Monday, August 31, 2009
Sunday, August 30, 2009
My, but he sure does look “official” in the hat & jacket (thanks to Sears for the suit (only $75!), and to my mother for springing for the hat as an early birthday gift for him)… this was the only picture I could get of him where he wasn’t smirking.
Actually, I did take a close-up that looked a little good when I saw it on the camera, but when we imported it into the computer, we noticed a wasp buzzing beside his lip. I was like, “didn’t you notice it there???”
Despite the fact that I shudder now every time I hear the word “green,” I took the littles down to the Green Toronto Festival at Yonge and Dundas Square, just for something to do.
Sara wanted to do BuskerFest instead, so she met us at Queen & Yonge and took Naomi while I headed up to check out the exhibits alone with Gavriel Zev.
Fun fun fun had by BOTH of us! Boy, I sure don’t get enough one-on-one time with that kid, and boy, did he have a great time.
While I was checking out the green vendors and swag (two free wubbas, a lunch bag, a bunch of pins), he got his hand painted, played with a couple of music thingies, checked out some drummers, breakdancers, and generally just people-watched.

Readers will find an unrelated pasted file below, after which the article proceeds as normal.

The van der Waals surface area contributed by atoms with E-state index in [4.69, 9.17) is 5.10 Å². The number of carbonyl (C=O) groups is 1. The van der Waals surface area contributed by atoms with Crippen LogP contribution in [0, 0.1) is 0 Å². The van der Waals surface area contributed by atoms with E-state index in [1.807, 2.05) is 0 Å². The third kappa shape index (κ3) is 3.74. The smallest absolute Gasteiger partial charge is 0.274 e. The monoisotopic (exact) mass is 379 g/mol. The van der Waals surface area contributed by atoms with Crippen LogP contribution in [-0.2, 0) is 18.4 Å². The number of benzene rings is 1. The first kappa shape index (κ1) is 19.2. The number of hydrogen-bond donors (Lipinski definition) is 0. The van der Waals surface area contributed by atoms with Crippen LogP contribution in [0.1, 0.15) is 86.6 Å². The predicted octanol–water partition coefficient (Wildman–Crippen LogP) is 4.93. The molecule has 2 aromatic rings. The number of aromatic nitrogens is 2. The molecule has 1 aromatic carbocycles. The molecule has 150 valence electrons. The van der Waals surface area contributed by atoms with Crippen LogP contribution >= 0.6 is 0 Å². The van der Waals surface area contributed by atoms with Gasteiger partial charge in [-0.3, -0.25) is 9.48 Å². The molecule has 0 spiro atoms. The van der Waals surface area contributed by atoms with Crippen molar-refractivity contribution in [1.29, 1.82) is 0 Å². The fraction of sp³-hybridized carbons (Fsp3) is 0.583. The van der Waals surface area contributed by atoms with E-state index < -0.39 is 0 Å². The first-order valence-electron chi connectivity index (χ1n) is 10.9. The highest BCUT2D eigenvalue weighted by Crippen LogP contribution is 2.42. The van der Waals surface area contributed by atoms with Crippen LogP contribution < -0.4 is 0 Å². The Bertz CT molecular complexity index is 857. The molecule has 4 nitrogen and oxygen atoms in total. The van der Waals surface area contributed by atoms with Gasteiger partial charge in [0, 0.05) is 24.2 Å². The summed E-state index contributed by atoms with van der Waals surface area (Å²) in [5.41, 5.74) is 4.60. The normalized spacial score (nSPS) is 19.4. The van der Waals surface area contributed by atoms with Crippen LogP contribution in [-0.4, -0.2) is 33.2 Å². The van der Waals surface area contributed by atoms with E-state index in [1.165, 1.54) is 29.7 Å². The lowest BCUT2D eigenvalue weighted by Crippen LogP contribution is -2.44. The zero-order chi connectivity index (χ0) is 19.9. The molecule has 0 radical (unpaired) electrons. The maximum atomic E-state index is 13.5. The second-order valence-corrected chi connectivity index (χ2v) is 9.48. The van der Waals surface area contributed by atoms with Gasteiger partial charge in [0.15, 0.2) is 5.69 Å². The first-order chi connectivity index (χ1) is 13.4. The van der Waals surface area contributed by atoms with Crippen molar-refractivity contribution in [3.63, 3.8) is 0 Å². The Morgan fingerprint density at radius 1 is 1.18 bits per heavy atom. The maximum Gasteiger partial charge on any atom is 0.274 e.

For the hand painting, when I pulled up the carriage, the clown/lady asked how old he was. I said, “two.” She hesitated. I said, joking, “why, is there a minimum?” She said, “yes… two.” Apparently, their skin is too sensitive before that for face paints. Anyway, it is officially the 10th of Elul, making him OFFICIALLY 24 months tomorrow. If that isn’t two, I don’t know what is.
(however, his birthday will be held as usual on the 11th of Tishrei, exactly one month from tomorrow… exactly one day after Yom Kippur: oy!)
Anyway, he passed for two. She didn’t card him.
Nice. We had a nice day.
Speaking of carding: “Note to self: Get health cards and birth certificates back from Elisheva!” Haven’t seen them since I handed them to their grandmother in Calgary.
Supper: Fresh corn and soup at my mother’s house! Not sick of the corn just yet…
Okay, the backyard flowers are looking terrific (relatively speaking), but I guess it doesn’t translate indoors all that well. These are the most beautiful hostas, and Naomi Rivka said I should include them, but I didn’t realize until just now how droopy that bottom few flowers were. Sigh… it really does look like an end-of-season “dregs” bouquet.
Will they take my very subtle hints in this email and send Naomi Rivka at least a trial issue, if not a 3-issue "mini-subscription" of her very own???
Will they at least sit on the General Mills people to get this stupid, trivial, little thing done for me?
We shall see... as the SAGA continues...
January 2010 postscript: the saga does indeed continue. January 6th here and no magazines yet. Read on!